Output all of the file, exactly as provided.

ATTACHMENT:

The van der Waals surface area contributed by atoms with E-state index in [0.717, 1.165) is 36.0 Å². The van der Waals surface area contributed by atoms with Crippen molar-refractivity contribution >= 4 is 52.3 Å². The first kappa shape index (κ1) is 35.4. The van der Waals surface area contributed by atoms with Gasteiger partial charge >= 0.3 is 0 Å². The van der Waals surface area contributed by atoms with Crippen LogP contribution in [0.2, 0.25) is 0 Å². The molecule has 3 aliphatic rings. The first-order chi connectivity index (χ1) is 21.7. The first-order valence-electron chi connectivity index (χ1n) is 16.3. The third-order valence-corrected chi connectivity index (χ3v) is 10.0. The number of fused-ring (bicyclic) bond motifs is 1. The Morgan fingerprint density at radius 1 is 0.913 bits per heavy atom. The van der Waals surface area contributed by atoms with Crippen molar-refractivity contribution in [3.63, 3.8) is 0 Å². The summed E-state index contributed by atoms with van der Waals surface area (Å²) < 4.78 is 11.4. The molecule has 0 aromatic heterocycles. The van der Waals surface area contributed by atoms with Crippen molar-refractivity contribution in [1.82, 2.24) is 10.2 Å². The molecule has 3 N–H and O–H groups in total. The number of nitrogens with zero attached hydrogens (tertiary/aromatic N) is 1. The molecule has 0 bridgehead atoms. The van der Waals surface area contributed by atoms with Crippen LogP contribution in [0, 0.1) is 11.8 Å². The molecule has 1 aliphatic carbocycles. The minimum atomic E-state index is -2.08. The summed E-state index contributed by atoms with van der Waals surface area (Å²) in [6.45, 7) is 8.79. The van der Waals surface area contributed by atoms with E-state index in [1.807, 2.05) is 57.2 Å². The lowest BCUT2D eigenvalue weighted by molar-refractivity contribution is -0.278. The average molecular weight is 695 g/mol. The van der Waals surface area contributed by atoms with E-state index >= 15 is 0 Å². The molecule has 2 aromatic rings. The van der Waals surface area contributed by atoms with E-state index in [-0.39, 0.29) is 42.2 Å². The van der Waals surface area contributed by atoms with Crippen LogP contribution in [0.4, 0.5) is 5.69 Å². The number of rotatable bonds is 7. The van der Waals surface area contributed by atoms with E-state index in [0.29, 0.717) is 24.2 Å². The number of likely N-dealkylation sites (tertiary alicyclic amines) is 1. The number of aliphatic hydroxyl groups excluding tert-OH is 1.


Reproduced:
The van der Waals surface area contributed by atoms with E-state index in [0.717, 1.165) is 36.0 Å². The van der Waals surface area contributed by atoms with Crippen molar-refractivity contribution >= 4 is 52.3 Å². The first kappa shape index (κ1) is 35.4. The van der Waals surface area contributed by atoms with Gasteiger partial charge >= 0.3 is 0 Å². The van der Waals surface area contributed by atoms with Crippen LogP contribution in [0.2, 0.25) is 0 Å². The molecule has 3 aliphatic rings. The first-order chi connectivity index (χ1) is 21.7. The first-order valence-electron chi connectivity index (χ1n) is 16.3. The third-order valence-corrected chi connectivity index (χ3v) is 10.0. The number of fused-ring (bicyclic) bond motifs is 1. The Morgan fingerprint density at radius 1 is 0.913 bits per heavy atom. The van der Waals surface area contributed by atoms with Crippen molar-refractivity contribution in [3.63, 3.8) is 0 Å². The summed E-state index contributed by atoms with van der Waals surface area (Å²) < 4.78 is 11.4. The molecule has 0 aromatic heterocycles. The van der Waals surface area contributed by atoms with Crippen molar-refractivity contribution in [1.82, 2.24) is 10.2 Å². The molecule has 3 N–H and O–H groups in total. The number of nitrogens with zero attached hydrogens (tertiary/aromatic N) is 1. The molecule has 0 bridgehead atoms. The van der Waals surface area contributed by atoms with Crippen LogP contribution in [0, 0.1) is 11.8 Å². The molecule has 1 aliphatic carbocycles. The minimum atomic E-state index is -2.08. The summed E-state index contributed by atoms with van der Waals surface area (Å²) in [6.45, 7) is 8.79. The van der Waals surface area contributed by atoms with E-state index in [1.807, 2.05) is 57.2 Å². The lowest BCUT2D eigenvalue weighted by molar-refractivity contribution is -0.278. The average molecular weight is 695 g/mol. The van der Waals surface area contributed by atoms with E-state index >= 15 is 0 Å². The molecule has 2 aromatic rings. The van der Waals surface area contributed by atoms with E-state index in [-0.39, 0.29) is 42.2 Å². The van der Waals surface area contributed by atoms with Crippen LogP contribution in [0.4, 0.5) is 5.69 Å². The number of rotatable bonds is 7. The van der Waals surface area contributed by atoms with E-state index in [0.29, 0.717) is 24.2 Å². The number of likely N-dealkylation sites (tertiary alicyclic amines) is 1. The number of aliphatic hydroxyl groups excluding tert-OH is 1.